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3 Benefits of Being Bilingual in the Nursing Field

There are many traits and characteristics that make people the right fit for a nursing career. From tenacity to unbridled optimism, these qualities can lead to great success for those who have chosen this profession. Another strong skill these health-care providers can benefit from is the ability to speak more than one language. Being bilingual offers nurses many advantages. Let’s take a look at three:

1. Improved patient safety

Imagine entering a hospital or clinic for care and not being able to explain your symptoms and health issues to clinicians. This is an issue many people who don’t speak English as their first language experience when talking to health-care providers. As a result, nurses and doctors could miss out on critical information that could help them diagnose a problem right away.

Being bilingual can help nurses break down tough language barriers.

Language barriers have a direct effect on patient safety as people may not feel certain information is relevant to their case. One example is of a mother not knowing blood in her child’s stool was relevant to the health issue that brought them to visit the hospital and not being able to communicate it due to a language barrier. Leaving this information out of the discussion could leave the patient in increased danger, depending on the severity of the issue. This could cause clinicians to run potentially unnecessary and costly tests to get to the root of the problem. That one piece of information could have saved both the family and health-care providers time and money if there was no language disconnect.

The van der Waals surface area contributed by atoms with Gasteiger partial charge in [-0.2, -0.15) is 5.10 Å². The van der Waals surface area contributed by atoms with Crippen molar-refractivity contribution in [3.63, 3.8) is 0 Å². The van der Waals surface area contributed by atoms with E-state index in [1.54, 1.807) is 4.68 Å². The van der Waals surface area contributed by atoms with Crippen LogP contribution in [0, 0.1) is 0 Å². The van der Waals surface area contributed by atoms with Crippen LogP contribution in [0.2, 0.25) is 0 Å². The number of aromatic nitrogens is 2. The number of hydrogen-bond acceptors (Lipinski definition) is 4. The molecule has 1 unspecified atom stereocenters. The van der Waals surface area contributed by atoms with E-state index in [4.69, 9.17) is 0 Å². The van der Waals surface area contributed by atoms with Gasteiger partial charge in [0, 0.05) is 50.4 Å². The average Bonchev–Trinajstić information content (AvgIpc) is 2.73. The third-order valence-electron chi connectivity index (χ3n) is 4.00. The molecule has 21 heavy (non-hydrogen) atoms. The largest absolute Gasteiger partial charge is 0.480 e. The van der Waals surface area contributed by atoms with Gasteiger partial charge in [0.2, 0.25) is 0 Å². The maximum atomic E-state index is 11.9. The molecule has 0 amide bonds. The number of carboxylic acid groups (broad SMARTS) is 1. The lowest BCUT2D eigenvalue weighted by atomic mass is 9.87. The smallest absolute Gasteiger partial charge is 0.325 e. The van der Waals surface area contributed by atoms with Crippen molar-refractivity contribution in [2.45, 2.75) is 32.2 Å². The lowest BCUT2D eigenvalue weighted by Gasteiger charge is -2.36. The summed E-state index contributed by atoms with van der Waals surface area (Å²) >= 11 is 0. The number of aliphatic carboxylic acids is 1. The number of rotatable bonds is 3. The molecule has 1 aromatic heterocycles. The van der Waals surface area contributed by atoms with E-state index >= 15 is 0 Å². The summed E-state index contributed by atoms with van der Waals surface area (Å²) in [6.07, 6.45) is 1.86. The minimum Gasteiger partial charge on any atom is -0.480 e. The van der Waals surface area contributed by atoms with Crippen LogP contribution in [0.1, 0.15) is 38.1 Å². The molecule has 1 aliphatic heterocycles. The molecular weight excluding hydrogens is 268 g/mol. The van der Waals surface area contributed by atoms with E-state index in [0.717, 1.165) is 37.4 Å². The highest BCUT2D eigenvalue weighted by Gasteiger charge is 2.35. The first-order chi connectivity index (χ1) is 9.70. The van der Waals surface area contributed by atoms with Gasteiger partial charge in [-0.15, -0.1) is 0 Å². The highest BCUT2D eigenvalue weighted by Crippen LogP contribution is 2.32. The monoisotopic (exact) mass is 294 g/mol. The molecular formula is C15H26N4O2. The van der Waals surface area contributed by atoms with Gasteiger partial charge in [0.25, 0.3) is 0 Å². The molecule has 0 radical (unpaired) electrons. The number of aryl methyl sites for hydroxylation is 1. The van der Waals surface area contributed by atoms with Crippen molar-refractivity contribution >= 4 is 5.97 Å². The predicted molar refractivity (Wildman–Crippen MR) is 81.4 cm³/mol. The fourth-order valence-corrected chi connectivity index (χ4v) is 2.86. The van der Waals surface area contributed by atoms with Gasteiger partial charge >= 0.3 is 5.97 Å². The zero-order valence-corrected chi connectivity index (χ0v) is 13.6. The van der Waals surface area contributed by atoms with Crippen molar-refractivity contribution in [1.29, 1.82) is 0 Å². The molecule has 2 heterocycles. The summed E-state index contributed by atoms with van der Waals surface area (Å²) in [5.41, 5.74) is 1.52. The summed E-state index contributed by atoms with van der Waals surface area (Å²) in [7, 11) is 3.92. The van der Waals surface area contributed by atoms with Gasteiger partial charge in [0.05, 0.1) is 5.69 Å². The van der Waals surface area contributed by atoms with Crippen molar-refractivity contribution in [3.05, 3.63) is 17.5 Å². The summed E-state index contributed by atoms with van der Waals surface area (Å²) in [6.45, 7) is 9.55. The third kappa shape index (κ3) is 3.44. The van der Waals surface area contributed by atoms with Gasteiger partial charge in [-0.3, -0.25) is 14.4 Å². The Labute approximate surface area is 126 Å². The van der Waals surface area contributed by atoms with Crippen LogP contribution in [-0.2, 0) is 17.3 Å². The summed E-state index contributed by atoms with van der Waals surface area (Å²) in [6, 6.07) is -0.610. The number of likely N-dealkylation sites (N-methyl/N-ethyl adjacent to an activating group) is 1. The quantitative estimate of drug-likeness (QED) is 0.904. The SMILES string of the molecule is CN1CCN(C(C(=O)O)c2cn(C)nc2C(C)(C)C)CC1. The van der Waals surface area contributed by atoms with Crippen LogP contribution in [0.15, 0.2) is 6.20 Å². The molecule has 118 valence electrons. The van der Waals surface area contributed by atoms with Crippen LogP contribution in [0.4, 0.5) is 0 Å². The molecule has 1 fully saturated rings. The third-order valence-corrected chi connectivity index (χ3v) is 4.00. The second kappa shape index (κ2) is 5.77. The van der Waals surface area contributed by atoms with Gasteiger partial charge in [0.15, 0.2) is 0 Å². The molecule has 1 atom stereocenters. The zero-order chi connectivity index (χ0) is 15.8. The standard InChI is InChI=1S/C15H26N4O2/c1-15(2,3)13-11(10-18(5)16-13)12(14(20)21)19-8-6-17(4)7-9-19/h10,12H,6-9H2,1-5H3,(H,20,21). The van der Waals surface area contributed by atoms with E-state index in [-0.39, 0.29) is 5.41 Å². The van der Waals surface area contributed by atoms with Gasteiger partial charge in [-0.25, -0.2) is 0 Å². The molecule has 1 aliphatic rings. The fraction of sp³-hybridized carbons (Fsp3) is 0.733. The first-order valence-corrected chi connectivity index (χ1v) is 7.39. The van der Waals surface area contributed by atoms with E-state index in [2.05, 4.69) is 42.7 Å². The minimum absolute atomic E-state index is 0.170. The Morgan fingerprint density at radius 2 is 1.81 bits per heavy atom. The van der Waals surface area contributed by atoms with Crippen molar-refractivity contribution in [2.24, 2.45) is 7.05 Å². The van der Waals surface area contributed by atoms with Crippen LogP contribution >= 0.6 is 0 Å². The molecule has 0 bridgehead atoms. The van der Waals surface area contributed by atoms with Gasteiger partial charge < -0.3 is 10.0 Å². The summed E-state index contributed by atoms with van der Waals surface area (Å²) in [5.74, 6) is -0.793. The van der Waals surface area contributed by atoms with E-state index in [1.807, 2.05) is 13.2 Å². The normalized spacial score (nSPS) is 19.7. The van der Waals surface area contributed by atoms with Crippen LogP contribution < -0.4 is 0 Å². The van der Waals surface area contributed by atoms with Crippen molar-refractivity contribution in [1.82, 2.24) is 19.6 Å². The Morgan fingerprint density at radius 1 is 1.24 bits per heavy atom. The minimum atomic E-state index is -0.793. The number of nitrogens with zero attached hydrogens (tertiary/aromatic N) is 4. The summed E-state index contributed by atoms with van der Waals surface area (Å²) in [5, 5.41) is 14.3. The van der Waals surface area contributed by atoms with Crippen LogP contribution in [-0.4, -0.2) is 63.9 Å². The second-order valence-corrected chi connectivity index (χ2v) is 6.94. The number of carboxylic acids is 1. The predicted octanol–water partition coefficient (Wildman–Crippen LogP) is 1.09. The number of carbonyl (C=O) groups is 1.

2. Increased cultural awareness

On top of providing additional comfort and support to non-English speaking patients, being multilingual could mean those nurses have had exposure to other cultures and values which, in turn, could help to make them more informed about diseases and illnesses prevalent in those communities as well as potential barriers to specific medical treatments based on religious values. By understanding these particular conditions and limitations, multilingual health-care providers can ensure communication between patients and peers is clear and accurate. And having someone on their side can make non-native speakers more trusting of their health-care team, improving overall satisfaction and well-being.

3. Heightened competitiveness

When it comes to the nursing profession, people are adding more qualifications – many in the form of higher-level degrees – to make themselves more valued in the field. Being multilingual can make these health-care providers more competitive as well. Not only does this skill lead to better chances of finding a job, but it can result in more opportunities in a nurse’s career in the future. Knowing another language makes it easier for health-care professionals to take traveling jobs, volunteer abroad or choose from language-specific locations for their employment. Furthermore, being multilingual can help nurses negotiate for a higher salary. Since this ability is in high demand, more employers are willing to offer financial incentives to add a multilingual worker to their staff.

The ability to speak more than one language can make nurses more competitive in the nursing field.

The University of Arizona online Master of Science in Nursing program can help make bilingual nurses more competitive in their field.


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